OpenSSL is a library that provides cryptographic functionality, specifically SSL/TLS for popular applications such as secure web servers, MySQL databases and email applications. It was released in 1998 and available for Linux, Windows, macOS, and BSD systems. OpenSSL allows users to perform various SSL related tasks, including CSR (Certificate Signing Request), private keys generation and SSL certificate installation.
If you ever tried performing the command “update openssl” you’ll receive “No Packages marked for Update” even though the latest version has been published on OpenSSL.org. In this section we’ll explain how to update OpenSSL to the latest version.
1. Get your current OpenSSL version by the following command:
# yum info openssl
2. OpenSSL requires some dependencies to work, most of these functionalities come along with the Linux x86_64 distribution, if this not the case. You can go ahead and install those:
# yum install make gcc perl pcre-devel zlib-devel
3. We will use the safest method which is to install it from its source code. With this, we will get a clean and reliable system.
# wget https://www.openssl.org/source/openssl-1.1.1-latest.tar.gz
4. Extract the package and open the folder:
# tar -zxf openssl-1.1.1-latest.tar.gz # cd openssl-1.1.1g/
5. Next, you have to start configuring the package compilation using ./Configure along with parameters like prefix where the route will be established.
The yellow highlighted text represents your Operating System. If you do not know, you can leave it blank as the system will throw a os/compiler problem, it’ll show a list of supported systems as you can choose your OS from there.
The orange highlight is optional and applicable to linux-x86_64 only. It makes Diffie-Hellman run 2x to 4x faster. The option has some restrictions, so be careful when using it. It is also worth mentioning that OpenSSL libraries are in different paths depending on the OS; in our linux example, this is under /usr/lib64/openssl/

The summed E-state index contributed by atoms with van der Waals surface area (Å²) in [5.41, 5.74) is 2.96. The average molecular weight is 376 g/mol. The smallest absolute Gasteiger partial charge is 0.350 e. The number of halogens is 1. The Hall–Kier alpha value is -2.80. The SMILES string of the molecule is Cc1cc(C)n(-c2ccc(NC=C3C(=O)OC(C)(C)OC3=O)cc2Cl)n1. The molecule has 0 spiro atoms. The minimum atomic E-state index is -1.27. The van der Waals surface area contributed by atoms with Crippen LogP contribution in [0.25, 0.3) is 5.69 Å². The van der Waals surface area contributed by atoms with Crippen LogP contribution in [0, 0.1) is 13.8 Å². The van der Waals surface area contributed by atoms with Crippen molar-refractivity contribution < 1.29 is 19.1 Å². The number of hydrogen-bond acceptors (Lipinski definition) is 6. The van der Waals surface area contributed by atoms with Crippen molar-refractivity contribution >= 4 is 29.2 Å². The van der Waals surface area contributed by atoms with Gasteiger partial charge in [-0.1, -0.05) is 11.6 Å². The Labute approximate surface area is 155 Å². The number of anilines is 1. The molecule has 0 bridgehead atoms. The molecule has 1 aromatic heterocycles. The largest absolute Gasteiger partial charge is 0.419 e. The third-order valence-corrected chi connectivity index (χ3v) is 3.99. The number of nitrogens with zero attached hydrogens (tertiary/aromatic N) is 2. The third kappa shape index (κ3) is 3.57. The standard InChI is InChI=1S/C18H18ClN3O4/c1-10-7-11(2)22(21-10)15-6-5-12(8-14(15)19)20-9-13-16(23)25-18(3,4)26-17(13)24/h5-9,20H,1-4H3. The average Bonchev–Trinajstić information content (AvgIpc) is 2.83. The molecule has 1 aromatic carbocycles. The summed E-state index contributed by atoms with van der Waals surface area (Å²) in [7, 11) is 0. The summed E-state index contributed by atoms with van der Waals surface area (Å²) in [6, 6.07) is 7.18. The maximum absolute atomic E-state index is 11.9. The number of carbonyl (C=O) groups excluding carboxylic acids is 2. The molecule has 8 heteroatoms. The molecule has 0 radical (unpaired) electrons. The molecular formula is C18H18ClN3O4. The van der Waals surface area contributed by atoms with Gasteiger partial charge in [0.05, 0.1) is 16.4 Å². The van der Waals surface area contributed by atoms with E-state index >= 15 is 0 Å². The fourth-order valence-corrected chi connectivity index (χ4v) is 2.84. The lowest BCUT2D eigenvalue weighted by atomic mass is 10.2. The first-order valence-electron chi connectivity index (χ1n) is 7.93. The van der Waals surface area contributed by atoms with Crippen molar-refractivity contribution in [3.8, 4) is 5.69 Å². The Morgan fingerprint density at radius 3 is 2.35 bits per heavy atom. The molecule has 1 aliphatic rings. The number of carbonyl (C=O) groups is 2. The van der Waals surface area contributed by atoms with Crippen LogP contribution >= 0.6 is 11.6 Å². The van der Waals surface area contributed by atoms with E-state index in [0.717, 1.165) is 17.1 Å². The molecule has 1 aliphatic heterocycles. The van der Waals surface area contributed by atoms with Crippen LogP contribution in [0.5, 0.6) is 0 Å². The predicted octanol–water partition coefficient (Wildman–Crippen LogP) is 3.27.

# ./Configure linux-x86_64 enable-ec_nistp_64_gcc_128 --prefix=/usr/lib64 --openssldir=/usr/local/lib64
You can also simply run
6. Start compiling the package, this may take a bit.
7. At last; you can install OpenSSL.
# make install
8. Last but not least, export the path so you can use OpenSSL’s libraries.
# sudo bash -c "echo '/usr/local/lib64' >> /etc/ld.so.conf" sudo ldconfig
That’s all, restart the web-server and see the current openssl version. (view step 1).
Note: Restart Apache or Nginx and clear the ldconfig cache should be executed regularly if intentions to troubleshoot.
1. Most likely you’ll get the “openssl: error while loading shared libraries” fault. This is because we installed openssl from a external source, and compiled it in the local copy. Move it:
1.1) You can simply copy (or move) libcrypto.so.1.1, libssl.so, libssl.so.1.1, libcrypto.a and libssl.a from /usr/local/lib64 to both /usr/lib64/openssl/engines/ and /etc/ld.so.conf.d/ directories.
# ln -s libcrypto.so.1.1 libcrypto.so # ln -s libssl.so.1.1 libssl.so # ldconfig
2.OpenSSL is correctly installed and configured, yet it shows the old version. In this case you want to update the libraries to the root, and create symbolic links. Use the following commands:
# ln -s /usr/local/lib64/openssl /usr/lib64/openssl # mv /usr/lib64/openssl /root/ # ldconfig
You’ll be asked to overwrite the directory, simply press enter, and done.
3. You may find that some of the symlinks are pointing to older versions. You want to update those to our newer version (1.1). We can check this by running: (these are the files you copied in troubleshooting (1)
# ls -l libcrypto* # ls -l libssl*
It should point to libcrypto.so.1.1. If not, run:
# sudo rm libcrypto.so # sudo ln -s libcrypto.so.1.1 libcrypto.so
Creates a new symlink to the corresponding file. Do the same for libssl.so
Uncommon error? Comment below and we’ll have a look!